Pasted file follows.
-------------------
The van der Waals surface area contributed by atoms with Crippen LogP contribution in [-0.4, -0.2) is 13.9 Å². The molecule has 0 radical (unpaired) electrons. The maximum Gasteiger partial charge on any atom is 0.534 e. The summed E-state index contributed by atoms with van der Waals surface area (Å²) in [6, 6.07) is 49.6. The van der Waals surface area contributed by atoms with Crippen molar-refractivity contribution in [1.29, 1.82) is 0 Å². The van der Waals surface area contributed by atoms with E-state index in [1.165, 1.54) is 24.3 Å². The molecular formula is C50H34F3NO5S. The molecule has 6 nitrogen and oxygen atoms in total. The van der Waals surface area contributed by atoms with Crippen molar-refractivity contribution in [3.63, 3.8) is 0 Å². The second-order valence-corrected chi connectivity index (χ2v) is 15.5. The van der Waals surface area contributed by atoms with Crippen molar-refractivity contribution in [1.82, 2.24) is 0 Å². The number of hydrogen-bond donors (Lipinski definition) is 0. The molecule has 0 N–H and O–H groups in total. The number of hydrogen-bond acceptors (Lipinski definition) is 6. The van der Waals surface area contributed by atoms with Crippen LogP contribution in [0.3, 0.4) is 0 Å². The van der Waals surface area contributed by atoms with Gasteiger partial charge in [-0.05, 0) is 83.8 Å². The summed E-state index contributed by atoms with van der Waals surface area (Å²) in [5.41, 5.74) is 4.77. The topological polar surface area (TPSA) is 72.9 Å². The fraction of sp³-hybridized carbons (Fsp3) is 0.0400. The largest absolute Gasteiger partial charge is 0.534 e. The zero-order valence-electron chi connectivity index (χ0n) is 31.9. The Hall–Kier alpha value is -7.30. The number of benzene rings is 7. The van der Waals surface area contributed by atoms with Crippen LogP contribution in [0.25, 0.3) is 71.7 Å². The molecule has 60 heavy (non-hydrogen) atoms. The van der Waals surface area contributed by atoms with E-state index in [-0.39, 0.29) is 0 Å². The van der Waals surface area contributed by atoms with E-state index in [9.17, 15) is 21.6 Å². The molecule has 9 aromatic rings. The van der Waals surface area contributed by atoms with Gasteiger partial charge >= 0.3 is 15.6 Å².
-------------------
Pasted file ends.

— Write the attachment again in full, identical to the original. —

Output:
The van der Waals surface area contributed by atoms with Crippen LogP contribution in [-0.4, -0.2) is 13.9 Å². The molecule has 0 radical (unpaired) electrons. The maximum Gasteiger partial charge on any atom is 0.534 e. The summed E-state index contributed by atoms with van der Waals surface area (Å²) in [6, 6.07) is 49.6. The van der Waals surface area contributed by atoms with Crippen molar-refractivity contribution in [1.29, 1.82) is 0 Å². The van der Waals surface area contributed by atoms with E-state index in [1.165, 1.54) is 24.3 Å². The molecular formula is C50H34F3NO5S. The molecule has 6 nitrogen and oxygen atoms in total. The van der Waals surface area contributed by atoms with Crippen molar-refractivity contribution in [3.63, 3.8) is 0 Å². The second-order valence-corrected chi connectivity index (χ2v) is 15.5. The van der Waals surface area contributed by atoms with Crippen molar-refractivity contribution in [1.82, 2.24) is 0 Å². The number of hydrogen-bond donors (Lipinski definition) is 0. The molecule has 0 N–H and O–H groups in total. The number of hydrogen-bond acceptors (Lipinski definition) is 6. The van der Waals surface area contributed by atoms with Crippen LogP contribution in [0.3, 0.4) is 0 Å². The van der Waals surface area contributed by atoms with Gasteiger partial charge in [-0.05, 0) is 83.8 Å². The summed E-state index contributed by atoms with van der Waals surface area (Å²) in [5.41, 5.74) is 4.77. The topological polar surface area (TPSA) is 72.9 Å². The fraction of sp³-hybridized carbons (Fsp3) is 0.0400. The largest absolute Gasteiger partial charge is 0.534 e. The zero-order valence-electron chi connectivity index (χ0n) is 31.9. The Hall–Kier alpha value is -7.30. The number of benzene rings is 7. The van der Waals surface area contributed by atoms with Crippen LogP contribution in [0.25, 0.3) is 71.7 Å². The molecule has 60 heavy (non-hydrogen) atoms. The van der Waals surface area contributed by atoms with E-state index in [-0.39, 0.29) is 0 Å². The van der Waals surface area contributed by atoms with E-state index in [9.17, 15) is 21.6 Å². The molecule has 9 aromatic rings. The van der Waals surface area contributed by atoms with Gasteiger partial charge >= 0.3 is 15.6 Å².